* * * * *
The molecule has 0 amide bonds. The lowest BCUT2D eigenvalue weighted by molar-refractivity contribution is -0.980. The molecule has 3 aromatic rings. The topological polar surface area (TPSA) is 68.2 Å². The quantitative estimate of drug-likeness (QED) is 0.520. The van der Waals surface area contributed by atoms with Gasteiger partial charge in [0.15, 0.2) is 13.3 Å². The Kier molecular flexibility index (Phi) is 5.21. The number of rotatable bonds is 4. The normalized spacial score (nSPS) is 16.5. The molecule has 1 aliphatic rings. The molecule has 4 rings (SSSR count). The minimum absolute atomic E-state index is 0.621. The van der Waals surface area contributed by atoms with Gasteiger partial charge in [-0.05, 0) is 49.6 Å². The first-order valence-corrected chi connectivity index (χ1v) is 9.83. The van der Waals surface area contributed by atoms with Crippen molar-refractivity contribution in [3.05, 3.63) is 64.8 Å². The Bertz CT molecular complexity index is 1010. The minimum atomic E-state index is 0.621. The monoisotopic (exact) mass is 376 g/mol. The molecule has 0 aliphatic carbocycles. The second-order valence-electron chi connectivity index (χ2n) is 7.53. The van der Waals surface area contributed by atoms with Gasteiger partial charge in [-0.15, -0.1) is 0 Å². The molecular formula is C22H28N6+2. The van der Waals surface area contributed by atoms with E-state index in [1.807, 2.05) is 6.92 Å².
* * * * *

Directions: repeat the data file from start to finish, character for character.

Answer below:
The molecule has 0 amide bonds. The lowest BCUT2D eigenvalue weighted by molar-refractivity contribution is -0.980. The molecule has 3 aromatic rings. The topological polar surface area (TPSA) is 68.2 Å². The quantitative estimate of drug-likeness (QED) is 0.520. The van der Waals surface area contributed by atoms with Gasteiger partial charge in [0.15, 0.2) is 13.3 Å². The Kier molecular flexibility index (Phi) is 5.21. The number of rotatable bonds is 4. The normalized spacial score (nSPS) is 16.5. The molecule has 1 aliphatic rings. The molecule has 4 rings (SSSR count). The minimum absolute atomic E-state index is 0.621. The van der Waals surface area contributed by atoms with Gasteiger partial charge in [-0.05, 0) is 49.6 Å². The first-order valence-corrected chi connectivity index (χ1v) is 9.83. The van der Waals surface area contributed by atoms with Crippen molar-refractivity contribution in [3.05, 3.63) is 64.8 Å². The Bertz CT molecular complexity index is 1010. The minimum atomic E-state index is 0.621. The monoisotopic (exact) mass is 376 g/mol. The molecule has 0 aliphatic carbocycles. The second-order valence-electron chi connectivity index (χ2n) is 7.53. The van der Waals surface area contributed by atoms with Gasteiger partial charge in [-0.15, -0.1) is 0 Å². The molecular formula is C22H28N6+2. The van der Waals surface area contributed by atoms with E-state index in [1.807, 2.05) is 6.92 Å².